Controversy after conservative commentator announces visit

Posters announcing an event with Michael Knowles, a conservative political commentator, hosted by the Purdue University College Republicans were hung across campus Tuesday.

Earlier this week, Michael Knowles stood in front of a darkened, crowded auditorium during the final day of the Conservative Political Action Conference in Maryland.

“For the good of society,” the conservative commentator said, “transgenderism must be eradicated from public life entirely – the whole preposterous ideology, at every level.”

Now, he’s coming to Purdue.

With the help of an $8,000 grant from the Student Organization Grant Allocation Board, Knowles is set to hold a speech on March 23 at the Purdue Memorial Union North Ballroom.

Spencer Johnson, the public relations and communications director for Purdue University College Republicans, said Knowles is coming to Purdue to speak about “the issue of transgender ideology in the United States.”

SOGA, a student resource initiative supported by the Purdue Student Government, provides grants to clubs and organizations to host events and purchase equipment, according to the Purdue University website.

According to SOGA’s BoilerLink page, any student organization can submit a SOGA grant request, regardless of member number. Events most frequently funded are events that are free and open for everyone.

Organizations can submit their grant requests and will undergo review by the SOGA board for approval. Sean Wiseman, SOGA president and PSG treasurer, said the SOGA board did not do any additional review of Knowles.

He said SOGA’s neutrality meant the board could not reject an event if it disagreed with it politically.

“The way I went about (approving Knowles’ event) was viewing what kind of budget we have, viewing what SOGA could offer in terms of grant assistance with any fees for equipment or facilities and went from there,” Johnson said. “Michael was one of the more affordable individuals to bring in.”

Charlotte Santos, a transgender student who uses she/her pronouns and is a freshman in the Polytechnic Institute, said she believes SOGA should not have approved the grant.

“Honestly, I think that grant shouldn’t have been given, considering that Purdue has a non-discrimination statement,” she said. “It says ‘Purdue University prohibits discrimination against any member of the University community on the basis of . . . sexual orientation, gender identity and expression.’”

With controversies surrounding Knowles comments at CPAC, Johnson said that nothing could change the upcoming event, but he didn’t “expect there to be so many news headlines about it so close to the event.”

“As a conservative club and as the one planning for this, I know what he believes on a personal basis and what he puts out to the world. It was to be expected from the beginning,” he said.

Because there is no outside research on speakers except what is put on the application, Wiseman said SOGA remains unbiased in their application of grants.

“We normally don’t withdraw funding, unless we miss something major in the guidelines,” Wiseman said.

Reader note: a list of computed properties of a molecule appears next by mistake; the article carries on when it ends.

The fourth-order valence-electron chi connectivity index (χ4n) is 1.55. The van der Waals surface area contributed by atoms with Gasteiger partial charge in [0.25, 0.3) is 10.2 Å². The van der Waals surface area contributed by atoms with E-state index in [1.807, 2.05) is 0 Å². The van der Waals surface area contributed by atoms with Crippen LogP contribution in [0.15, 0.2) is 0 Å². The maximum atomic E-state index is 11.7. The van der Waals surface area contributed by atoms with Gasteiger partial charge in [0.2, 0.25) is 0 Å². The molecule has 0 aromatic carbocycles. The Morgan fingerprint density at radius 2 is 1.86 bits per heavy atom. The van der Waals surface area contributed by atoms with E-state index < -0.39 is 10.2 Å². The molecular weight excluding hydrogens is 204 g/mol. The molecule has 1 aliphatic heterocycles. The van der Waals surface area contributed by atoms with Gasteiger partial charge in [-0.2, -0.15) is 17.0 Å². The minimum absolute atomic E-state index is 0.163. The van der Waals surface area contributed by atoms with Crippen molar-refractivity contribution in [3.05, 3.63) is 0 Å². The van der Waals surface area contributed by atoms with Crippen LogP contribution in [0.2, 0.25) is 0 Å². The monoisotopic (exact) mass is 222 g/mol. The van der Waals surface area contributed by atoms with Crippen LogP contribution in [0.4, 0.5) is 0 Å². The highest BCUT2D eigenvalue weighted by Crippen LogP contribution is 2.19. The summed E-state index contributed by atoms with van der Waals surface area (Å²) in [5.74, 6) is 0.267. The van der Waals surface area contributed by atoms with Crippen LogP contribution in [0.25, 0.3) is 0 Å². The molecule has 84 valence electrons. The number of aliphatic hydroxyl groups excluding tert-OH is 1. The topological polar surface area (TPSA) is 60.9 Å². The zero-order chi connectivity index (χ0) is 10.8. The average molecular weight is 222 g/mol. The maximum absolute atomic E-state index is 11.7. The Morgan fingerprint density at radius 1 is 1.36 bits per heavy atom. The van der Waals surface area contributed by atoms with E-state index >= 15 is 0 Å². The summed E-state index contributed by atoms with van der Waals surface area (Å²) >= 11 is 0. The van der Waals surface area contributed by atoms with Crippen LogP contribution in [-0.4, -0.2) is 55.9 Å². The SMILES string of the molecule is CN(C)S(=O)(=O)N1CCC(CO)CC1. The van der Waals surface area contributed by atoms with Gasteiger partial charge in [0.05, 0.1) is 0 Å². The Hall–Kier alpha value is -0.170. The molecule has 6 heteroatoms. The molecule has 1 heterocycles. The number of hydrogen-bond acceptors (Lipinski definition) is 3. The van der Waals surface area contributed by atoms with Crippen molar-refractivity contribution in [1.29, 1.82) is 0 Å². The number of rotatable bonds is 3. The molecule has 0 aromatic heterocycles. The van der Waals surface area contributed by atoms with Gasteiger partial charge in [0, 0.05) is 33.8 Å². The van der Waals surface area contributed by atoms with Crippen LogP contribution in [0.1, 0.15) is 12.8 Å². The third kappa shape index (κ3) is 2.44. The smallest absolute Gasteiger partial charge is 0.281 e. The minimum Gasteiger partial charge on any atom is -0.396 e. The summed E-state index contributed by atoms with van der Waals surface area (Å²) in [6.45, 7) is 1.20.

Wiseman said PSG has received emails with backlash to Knowles coming to Purdue, but he himself had not received any offering to help fund the event.

“And as far as those speaking about planning protests, they have every right to,” Johnson said. “I feel like they should be allowed to just as we should be allowed to host this event.”

As of Wednesday, the LGBTQ Center director Lowell Kane said he had no comment on Knowles’ upcoming visit.

Santos said she feels Knowles’ event will bring increased discrimination against transgender individuals at Purdue.

“The term (Knowles) uses: transgenderism,” she said, “it makes it seem like it’s like some sort of ideology that someone created and not literally the way someone is.”

Specifically, Knowles’ use of the term “eradicate” is violent towards transgender individuals, Santos said.

“That sounds eerily similar to the rhetoric used by Nazi Germany when talking about the groups that they tried to eradicate,” she said.

“I personally don’t want any of my money going to Michael Knowles, seeing as he advocates for the ‘eradication of transgenderism,’” said Diego Albayati, a freshman in the Polytechnic Institute. “The intuitive assertion one makes is the removal, suppression or elimination of transgender people, and I don’t support the removal, suppression or elimination of people.”

The Purdue Graduate Student Government in its Wednesday meeting approved an emergency bill to condemn Michael Knowles and to make a public statement in support of Purdue’ LGBTQ community.

The bill’s author, doctoral student in the College of Science Daphne Fauber, criticized Knowles for only seeking controversy and attention, and said she was disappointed to see SOGA funds used for the event.

“I think it’s pretty disheartening. The idea of my tuition going to fund hate mongering rhetoric is crazy, and it makes me question the guidelines that we have in place for stuff like this,” Fauber said. “You can say free speech all you want, and that’s great, but there’s also the part of it that’s crossing the line if it’s literally excusing genocide.”

The resolution will be sent to the Student Activities Office, PSG and the PUCR. The resolution will also be sent to the Purdue Memorial Union Event Services condemning the use of space to host this event.

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